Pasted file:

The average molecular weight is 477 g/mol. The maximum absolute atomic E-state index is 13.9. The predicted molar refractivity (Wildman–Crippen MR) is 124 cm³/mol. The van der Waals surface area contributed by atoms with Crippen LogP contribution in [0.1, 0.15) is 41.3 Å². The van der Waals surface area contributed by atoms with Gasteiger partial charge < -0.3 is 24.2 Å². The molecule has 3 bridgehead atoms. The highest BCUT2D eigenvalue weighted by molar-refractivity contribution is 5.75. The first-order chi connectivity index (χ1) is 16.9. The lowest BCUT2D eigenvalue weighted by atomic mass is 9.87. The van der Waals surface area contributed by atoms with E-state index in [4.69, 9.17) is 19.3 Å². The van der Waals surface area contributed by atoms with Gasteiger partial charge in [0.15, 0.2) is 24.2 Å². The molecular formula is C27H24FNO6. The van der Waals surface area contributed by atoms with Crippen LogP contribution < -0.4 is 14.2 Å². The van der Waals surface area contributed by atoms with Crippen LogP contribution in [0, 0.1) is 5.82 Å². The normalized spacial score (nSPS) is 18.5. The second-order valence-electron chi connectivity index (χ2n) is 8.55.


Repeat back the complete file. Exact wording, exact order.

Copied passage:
The average molecular weight is 477 g/mol. The maximum absolute atomic E-state index is 13.9. The predicted molar refractivity (Wildman–Crippen MR) is 124 cm³/mol. The van der Waals surface area contributed by atoms with Crippen LogP contribution in [0.1, 0.15) is 41.3 Å². The van der Waals surface area contributed by atoms with Gasteiger partial charge < -0.3 is 24.2 Å². The molecule has 3 bridgehead atoms. The highest BCUT2D eigenvalue weighted by molar-refractivity contribution is 5.75. The first-order chi connectivity index (χ1) is 16.9. The lowest BCUT2D eigenvalue weighted by atomic mass is 9.87. The van der Waals surface area contributed by atoms with E-state index in [4.69, 9.17) is 19.3 Å². The van der Waals surface area contributed by atoms with Gasteiger partial charge in [0.15, 0.2) is 24.2 Å². The molecular formula is C27H24FNO6. The van der Waals surface area contributed by atoms with Crippen LogP contribution < -0.4 is 14.2 Å². The van der Waals surface area contributed by atoms with Crippen LogP contribution in [0, 0.1) is 5.82 Å². The normalized spacial score (nSPS) is 18.5. The second-order valence-electron chi connectivity index (χ2n) is 8.55.